The appeal of an open office design originally seemed harmless. Imagine: open offices with lines of clean and minimalist modular workstations with modest privacy shields, pop-up and convertible collaboration spaces, library carrel-style break pods, video conferencing areas, and–why not?–bleacher seating on one wall for those culture-building pep talks. The open office plan was supposed to be less expensive and conducive to building a lighter, happier, tighter company culture. But now it’s backfiring.
Across the country, we’re now seeing what can be categorized as a “privacy crisis” among workers. The office, once a place where your cubicle seemed semi-shielded and dedicated to your needs, a place where you could even hang a “Do Not Disturb” sign with a pushpin or at least signal that you being at your desk meant head-down work time, has morphed into something resembling a hot-desk buffet, where first dibs determine whether you’ll secure a relatively quiet work space or be resigned to another morning of wearing Bose headphones just to get a few tasks accomplished. When privacy suffers, the rate of productivity quickly goes downhill.
Open office design–whether for small startups, large corporations, or co-working setups–has exploded in popularity over the last 20 years. In 2017, 70% of U.S. offices had an open office floor plan. Some companies, including Netflix and Hubspot, are completely open: even their CEOs don’t have private offices.
Open offices started out with great intentions. They became a status symbol of the next generation of entrepreneurs. They were meant to level the playing field, knock down walls, introduce more natural light and open fresh air, and keep an office feeling young.
Now, we are heading into some unhealthy territory with this design trend. When dedicated desks are sacrificed in the name of “creative flexibility,” when introverts are forced to attend more meetings at touchdown tables simply for the trendiness of meeting at touchdown tables, when a phone call echoes across 2,000 square feet, when desk sizes are reduced to fit more workers into one open room…you begin to have a privacy crisis on your hands. Employees are now raising their voices against this trend. When Apple Park debuted their completely open “pod design” last fall, employees revolted with emails and complaints, threatening to quit.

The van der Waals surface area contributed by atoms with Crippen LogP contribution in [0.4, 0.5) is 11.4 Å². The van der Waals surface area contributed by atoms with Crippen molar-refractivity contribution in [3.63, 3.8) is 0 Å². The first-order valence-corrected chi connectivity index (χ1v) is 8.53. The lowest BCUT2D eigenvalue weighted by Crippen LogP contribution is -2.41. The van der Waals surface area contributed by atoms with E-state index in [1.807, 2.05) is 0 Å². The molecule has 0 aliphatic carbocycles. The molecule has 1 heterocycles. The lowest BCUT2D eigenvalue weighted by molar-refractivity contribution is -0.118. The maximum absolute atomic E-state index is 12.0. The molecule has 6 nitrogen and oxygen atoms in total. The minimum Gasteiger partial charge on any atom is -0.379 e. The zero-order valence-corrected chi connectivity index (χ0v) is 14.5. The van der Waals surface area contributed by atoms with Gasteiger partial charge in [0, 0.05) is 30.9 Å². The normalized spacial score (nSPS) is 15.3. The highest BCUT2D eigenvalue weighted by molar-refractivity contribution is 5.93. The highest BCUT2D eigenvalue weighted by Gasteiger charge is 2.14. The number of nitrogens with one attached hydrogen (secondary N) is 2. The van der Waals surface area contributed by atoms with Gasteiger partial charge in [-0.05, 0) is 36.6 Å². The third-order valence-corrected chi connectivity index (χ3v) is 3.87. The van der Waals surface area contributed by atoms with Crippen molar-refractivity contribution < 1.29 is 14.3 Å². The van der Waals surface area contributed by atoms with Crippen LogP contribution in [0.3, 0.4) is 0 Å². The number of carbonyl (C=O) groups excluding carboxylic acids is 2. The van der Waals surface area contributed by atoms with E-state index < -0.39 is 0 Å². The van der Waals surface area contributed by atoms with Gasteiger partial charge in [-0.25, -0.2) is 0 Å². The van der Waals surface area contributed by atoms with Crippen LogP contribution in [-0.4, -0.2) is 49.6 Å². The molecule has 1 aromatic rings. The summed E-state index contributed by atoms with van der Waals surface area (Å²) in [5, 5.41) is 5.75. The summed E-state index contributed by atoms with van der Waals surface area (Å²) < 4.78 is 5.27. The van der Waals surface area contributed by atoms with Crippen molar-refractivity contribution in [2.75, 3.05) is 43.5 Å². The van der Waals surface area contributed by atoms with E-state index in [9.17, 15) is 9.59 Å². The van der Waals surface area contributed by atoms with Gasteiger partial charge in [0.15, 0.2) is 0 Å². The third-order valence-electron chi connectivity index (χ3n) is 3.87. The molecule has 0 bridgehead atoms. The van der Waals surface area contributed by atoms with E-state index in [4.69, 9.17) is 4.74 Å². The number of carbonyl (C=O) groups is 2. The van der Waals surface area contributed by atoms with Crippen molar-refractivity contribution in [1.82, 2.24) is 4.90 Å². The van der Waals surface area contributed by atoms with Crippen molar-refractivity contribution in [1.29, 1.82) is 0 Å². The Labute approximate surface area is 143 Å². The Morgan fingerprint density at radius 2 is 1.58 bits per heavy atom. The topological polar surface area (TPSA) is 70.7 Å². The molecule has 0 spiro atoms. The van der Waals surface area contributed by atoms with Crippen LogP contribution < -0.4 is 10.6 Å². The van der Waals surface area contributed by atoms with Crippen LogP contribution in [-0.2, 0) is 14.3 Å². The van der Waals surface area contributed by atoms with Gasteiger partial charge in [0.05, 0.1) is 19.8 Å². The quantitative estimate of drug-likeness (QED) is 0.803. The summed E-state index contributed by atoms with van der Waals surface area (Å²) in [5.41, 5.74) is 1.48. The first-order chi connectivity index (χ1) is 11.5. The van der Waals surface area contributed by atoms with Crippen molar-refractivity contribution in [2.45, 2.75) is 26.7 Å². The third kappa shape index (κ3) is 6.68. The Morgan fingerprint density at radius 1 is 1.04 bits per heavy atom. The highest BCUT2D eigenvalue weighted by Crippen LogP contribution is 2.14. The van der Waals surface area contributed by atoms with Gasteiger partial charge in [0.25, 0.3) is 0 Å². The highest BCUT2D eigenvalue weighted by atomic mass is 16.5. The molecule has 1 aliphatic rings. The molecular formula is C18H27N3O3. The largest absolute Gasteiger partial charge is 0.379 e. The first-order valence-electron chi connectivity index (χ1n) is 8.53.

On one hand, this is a personal privacy issue. With managers and even CEOs typing away next to you, there’s a pressure to appear ‘on’ and engaged at all times. Some company workers may also feel a peer pressure to work late or sacrifice work-life balance…in an open office, no one may want to be known as the first out the door. Additionally, there are few private spaces with which to deal with personal issues. If someone is upset or visibly stressed, it distracts the whole team. Some employees may fear taking creative risks if it means everyone in the office will see their experiments or failures. To top it off, when a human being’s personal space is opened up to invite others in, it can be a hard period of adjustment. We are naturally territorial creatures with a need for categorization, rules and structure. When a company throws all those values under the bus for trendy design, employees don’t have a physical space to anchor them and may therefore feel less significant to the company.
On the other hand, completely open offices also present a business privacy issue. Phone calls, emails, screens, videoconferencing, meetings…all of these can be observed, noted, copied, turned into fodder for gossip, and even sabotaged if you have a highly competitive team.
What is the solution to this privacy crisis?
Fortunately, companies are starting to wake up and realize that dream loft isn’t all it’s cracked up to be and are starting to introduce a more moderate form: activity-based workplace design (ABW). ABW presents a mix of open, semi-private and private spaces in one commercial office to meet employees where they are in the moment, not forcing workers to accomplish their tasks in a specific non-ideal space. But in this contemporary evolution of ABW, employees still keep their desks. Think: quiet floor with assigned workstations, another floor of private offices and suites with conference rooms, and a floor with a cafe and social hubs. There is a return to privacy that is gaining ground, and furniture makers, interior designers, and architects are slowly helping us get there.